You can find out more on voluntary carbon offsetting from the New Zealand Government. See the Ministry for the Environment's Guidance for voluntary carbon offsetting.
How much environmental damage does flying cause?
The Intergovernmental Panel on Climate Change (also known as the IPCC) indicates that aviation contributes around 3% of the world's total carbon dioxide (CO2) emissions.
Why do we refer to carbon - is carbon the only greenhouse gas?
No, there are seven main greenhouse gases:
- Carbon dioxide (CO2), mainly from fossil fuel use
- Methane (CH4), mainly from animals and waste
- Nitrous oxide (N2O), mainly from agriculture
- Hydrofluorocarbons (HFCs), mainly from refrigerants
- Sulphur hexafluoride (SF6), mainly from the electricity industry
- Perfluorocarbons (PFCs), mainly from aluminium production
- Nitrogen trifluoride (NF3), mainly from production of silicon wafers, liquid crystal displays and silicon-based solar cells
Usually, all greenhouse gases are expressed as carbon dioxide equivalents (CO2-e) which is a metric measure used to compare the emissions from various greenhouse gases on the basis of their 'global-warming potential' by converting amounts of other gases to the equivalent amount of carbon dioxide with the same global warming potential. For example, the global-warming potential for methane is 25 and for nitrous oxide is 298. This means that emissions of 1 million metric tonnes of methane and nitrous oxide respectively is equivalent to emissions of 25 and 298 million metric tonnes of carbon dioxide.
This is why carbon offsetting is typically transacted in 'carbon', or CO2-e.
What is carbon offsetting?
A way to reduce the impact your air travel has on the environment is to purchase emissions reductions 'carbon credits' from environmentally beneficial projects.
Permanent forests and sustainable, low-energy projects generate emission reductions that can be measured as carbon credits. These carbon credits can then be purchased by customers to address the carbon emissions from their air travel.
This concept is known as carbon offsetting. Anyone can purchase carbon credits and use them to offset their own carbon emissions.
In simple terms, offsetting one tonne of carbon means there will be one less tonne of carbon dioxide in the atmosphere than there would otherwise have been.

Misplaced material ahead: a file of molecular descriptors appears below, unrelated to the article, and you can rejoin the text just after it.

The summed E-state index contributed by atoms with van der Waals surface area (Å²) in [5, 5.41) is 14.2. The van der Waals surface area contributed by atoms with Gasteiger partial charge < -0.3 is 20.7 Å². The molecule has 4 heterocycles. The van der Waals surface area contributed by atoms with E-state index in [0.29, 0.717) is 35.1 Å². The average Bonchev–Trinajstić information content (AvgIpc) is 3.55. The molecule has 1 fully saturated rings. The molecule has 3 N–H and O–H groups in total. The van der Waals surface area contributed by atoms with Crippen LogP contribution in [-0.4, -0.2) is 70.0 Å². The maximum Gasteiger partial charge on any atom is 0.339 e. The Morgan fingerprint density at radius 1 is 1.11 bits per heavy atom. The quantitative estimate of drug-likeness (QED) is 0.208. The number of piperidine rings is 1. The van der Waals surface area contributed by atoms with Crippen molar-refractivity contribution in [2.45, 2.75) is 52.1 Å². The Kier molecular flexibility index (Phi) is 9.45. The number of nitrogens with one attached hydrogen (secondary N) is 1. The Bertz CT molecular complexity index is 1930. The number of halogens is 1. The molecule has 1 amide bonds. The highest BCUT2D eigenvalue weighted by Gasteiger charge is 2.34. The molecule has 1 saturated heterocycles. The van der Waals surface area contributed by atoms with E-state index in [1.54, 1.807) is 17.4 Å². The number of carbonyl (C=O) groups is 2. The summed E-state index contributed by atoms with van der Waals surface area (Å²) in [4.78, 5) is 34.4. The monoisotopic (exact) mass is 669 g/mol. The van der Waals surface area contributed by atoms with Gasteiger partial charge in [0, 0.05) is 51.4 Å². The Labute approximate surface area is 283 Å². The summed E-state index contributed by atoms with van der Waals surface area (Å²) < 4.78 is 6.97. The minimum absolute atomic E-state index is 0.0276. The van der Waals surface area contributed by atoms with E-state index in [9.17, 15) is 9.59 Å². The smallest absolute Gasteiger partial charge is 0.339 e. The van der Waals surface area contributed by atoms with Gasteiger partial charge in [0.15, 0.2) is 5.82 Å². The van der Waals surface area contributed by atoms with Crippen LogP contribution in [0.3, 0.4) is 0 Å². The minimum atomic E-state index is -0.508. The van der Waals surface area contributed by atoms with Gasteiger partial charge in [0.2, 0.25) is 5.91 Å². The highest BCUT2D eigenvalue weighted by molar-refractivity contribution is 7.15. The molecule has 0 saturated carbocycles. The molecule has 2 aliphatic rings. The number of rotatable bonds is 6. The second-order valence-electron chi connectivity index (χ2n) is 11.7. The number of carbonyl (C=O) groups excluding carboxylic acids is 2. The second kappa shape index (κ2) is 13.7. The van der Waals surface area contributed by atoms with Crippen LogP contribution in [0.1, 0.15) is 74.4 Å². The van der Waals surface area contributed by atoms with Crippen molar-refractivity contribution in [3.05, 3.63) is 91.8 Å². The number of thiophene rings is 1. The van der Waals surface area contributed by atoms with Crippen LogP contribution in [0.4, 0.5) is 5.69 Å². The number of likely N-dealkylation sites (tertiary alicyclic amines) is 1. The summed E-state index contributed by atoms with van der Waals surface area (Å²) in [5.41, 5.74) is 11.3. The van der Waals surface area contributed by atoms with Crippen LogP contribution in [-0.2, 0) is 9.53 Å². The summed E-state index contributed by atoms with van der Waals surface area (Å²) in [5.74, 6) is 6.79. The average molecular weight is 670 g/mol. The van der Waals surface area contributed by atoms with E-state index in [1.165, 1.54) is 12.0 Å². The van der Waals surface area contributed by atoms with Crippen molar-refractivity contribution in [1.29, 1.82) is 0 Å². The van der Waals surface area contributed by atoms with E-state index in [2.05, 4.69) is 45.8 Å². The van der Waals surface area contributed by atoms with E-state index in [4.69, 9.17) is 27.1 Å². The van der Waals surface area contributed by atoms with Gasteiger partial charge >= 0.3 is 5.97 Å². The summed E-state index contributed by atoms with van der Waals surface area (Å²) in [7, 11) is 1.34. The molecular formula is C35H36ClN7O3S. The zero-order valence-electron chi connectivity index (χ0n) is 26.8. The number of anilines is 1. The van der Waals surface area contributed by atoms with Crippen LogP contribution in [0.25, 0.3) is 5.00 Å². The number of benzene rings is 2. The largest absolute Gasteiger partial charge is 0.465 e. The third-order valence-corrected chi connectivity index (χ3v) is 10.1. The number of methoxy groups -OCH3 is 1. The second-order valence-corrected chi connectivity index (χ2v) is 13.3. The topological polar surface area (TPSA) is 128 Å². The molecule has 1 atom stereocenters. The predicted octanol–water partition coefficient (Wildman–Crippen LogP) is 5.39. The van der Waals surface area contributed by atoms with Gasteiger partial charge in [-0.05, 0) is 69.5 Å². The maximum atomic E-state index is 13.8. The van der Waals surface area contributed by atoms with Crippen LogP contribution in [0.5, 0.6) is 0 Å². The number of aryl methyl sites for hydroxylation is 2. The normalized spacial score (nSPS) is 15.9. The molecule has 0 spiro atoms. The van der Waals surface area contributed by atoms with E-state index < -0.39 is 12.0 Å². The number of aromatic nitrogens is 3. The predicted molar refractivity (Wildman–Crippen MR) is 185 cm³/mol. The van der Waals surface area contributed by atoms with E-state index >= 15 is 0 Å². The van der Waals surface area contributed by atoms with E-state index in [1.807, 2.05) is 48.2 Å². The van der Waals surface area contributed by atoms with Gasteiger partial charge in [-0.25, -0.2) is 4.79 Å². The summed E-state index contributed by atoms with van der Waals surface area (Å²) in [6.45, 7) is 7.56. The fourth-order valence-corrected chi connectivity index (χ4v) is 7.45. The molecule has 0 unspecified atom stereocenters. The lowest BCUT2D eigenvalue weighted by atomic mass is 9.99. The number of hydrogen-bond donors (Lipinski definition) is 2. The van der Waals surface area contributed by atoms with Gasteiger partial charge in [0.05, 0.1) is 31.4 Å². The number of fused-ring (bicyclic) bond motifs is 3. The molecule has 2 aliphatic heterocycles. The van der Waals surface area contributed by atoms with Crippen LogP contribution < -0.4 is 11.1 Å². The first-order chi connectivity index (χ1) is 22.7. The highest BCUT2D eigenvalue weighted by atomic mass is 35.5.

What are carbon credits and how do they work?
Carbon credits are used to deliver your carbon offset. A carbon credit represents one tonne of carbon (or equivalent greenhouse gas) emissions reduced.
Carbon credits are issued to projects in New Zealand and overseas which can demonstrate that they have been verified to reduce or remove carbon emissions. For example, if a project has been verified to reduce emissions by 10 tonnes, then it is eligible to receive 10 carbon credits.
When you offset your carbon, you purchase and retire the equivalent amount of carbon credits, supporting projects which reduce or remove carbon emissions.
When the carbon credit is retired (or 'cancelled' in some registries) it is removed from circulation in that registry and cannot be used again by another buyer.
Where do carbon credits come from?
Carbon credits are issued from projects that prevent greenhouse gas emissions from entering the atmosphere or remove or absorb greenhouse gas emissions once they exist in the atmosphere.
The Ministry for the Environment has stated that for a voluntary emissions offset to be considered credible, it must be:
- Real, measurable and verified
- Not double-counted
- Address leakage
Air New Zealand source carbon credits that adhere to these criteria.
How is carbon offsetting transacted?
Carbon offsetting is typically transacted in metric tonnes of carbon dioxide equivalent (CO2-e). Purchasing one carbon credit means there will be one less tonne of carbon dioxide (or equivalent greenhouse gas) in the atmosphere than there otherwise would have been. Once a carbon credit is purchased it then needs to be retired permanently to remove it from circulation, effecting the 'offset'.
How does carbon offsetting work in the context of aviation?